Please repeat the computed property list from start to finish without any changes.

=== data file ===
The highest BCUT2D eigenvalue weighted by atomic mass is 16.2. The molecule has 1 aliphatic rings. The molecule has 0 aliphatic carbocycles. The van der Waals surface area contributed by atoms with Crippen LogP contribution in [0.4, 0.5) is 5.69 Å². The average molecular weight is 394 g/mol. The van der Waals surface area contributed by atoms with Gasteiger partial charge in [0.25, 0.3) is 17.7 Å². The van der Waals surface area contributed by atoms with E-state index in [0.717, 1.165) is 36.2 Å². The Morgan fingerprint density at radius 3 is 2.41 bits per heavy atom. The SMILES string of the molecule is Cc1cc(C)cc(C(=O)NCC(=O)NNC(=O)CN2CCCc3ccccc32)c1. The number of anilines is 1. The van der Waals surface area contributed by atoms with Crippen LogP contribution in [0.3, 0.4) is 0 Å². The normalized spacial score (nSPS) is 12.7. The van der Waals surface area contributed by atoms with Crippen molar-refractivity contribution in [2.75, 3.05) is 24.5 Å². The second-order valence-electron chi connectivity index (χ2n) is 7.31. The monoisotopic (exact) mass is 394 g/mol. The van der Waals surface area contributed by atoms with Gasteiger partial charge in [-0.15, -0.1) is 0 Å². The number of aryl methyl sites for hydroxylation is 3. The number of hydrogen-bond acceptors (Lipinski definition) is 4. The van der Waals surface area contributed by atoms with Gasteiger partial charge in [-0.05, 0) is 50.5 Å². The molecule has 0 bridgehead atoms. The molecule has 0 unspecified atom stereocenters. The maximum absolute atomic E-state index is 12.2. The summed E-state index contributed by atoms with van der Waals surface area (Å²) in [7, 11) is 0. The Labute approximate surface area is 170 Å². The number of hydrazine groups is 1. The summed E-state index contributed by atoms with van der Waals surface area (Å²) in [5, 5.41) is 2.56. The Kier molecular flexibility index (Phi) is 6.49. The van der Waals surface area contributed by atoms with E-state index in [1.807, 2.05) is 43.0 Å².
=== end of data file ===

The highest BCUT2D eigenvalue weighted by atomic mass is 16.2. The molecule has 1 aliphatic rings. The molecule has 0 aliphatic carbocycles. The van der Waals surface area contributed by atoms with Crippen LogP contribution in [0.4, 0.5) is 5.69 Å². The average molecular weight is 394 g/mol. The van der Waals surface area contributed by atoms with Gasteiger partial charge in [0.25, 0.3) is 17.7 Å². The van der Waals surface area contributed by atoms with E-state index in [0.717, 1.165) is 36.2 Å². The Morgan fingerprint density at radius 3 is 2.41 bits per heavy atom. The SMILES string of the molecule is Cc1cc(C)cc(C(=O)NCC(=O)NNC(=O)CN2CCCc3ccccc32)c1. The number of anilines is 1. The van der Waals surface area contributed by atoms with Crippen LogP contribution in [0.3, 0.4) is 0 Å². The normalized spacial score (nSPS) is 12.7. The van der Waals surface area contributed by atoms with Crippen molar-refractivity contribution in [2.75, 3.05) is 24.5 Å². The second-order valence-electron chi connectivity index (χ2n) is 7.31. The monoisotopic (exact) mass is 394 g/mol. The van der Waals surface area contributed by atoms with Gasteiger partial charge in [-0.15, -0.1) is 0 Å². The number of aryl methyl sites for hydroxylation is 3. The number of hydrogen-bond acceptors (Lipinski definition) is 4. The van der Waals surface area contributed by atoms with Gasteiger partial charge in [-0.05, 0) is 50.5 Å². The molecule has 0 bridgehead atoms. The molecule has 0 unspecified atom stereocenters. The maximum absolute atomic E-state index is 12.2. The summed E-state index contributed by atoms with van der Waals surface area (Å²) in [7, 11) is 0. The Labute approximate surface area is 170 Å². The number of hydrazine groups is 1. The summed E-state index contributed by atoms with van der Waals surface area (Å²) in [5, 5.41) is 2.56. The Kier molecular flexibility index (Phi) is 6.49. The van der Waals surface area contributed by atoms with E-state index in [1.807, 2.05) is 43.0 Å².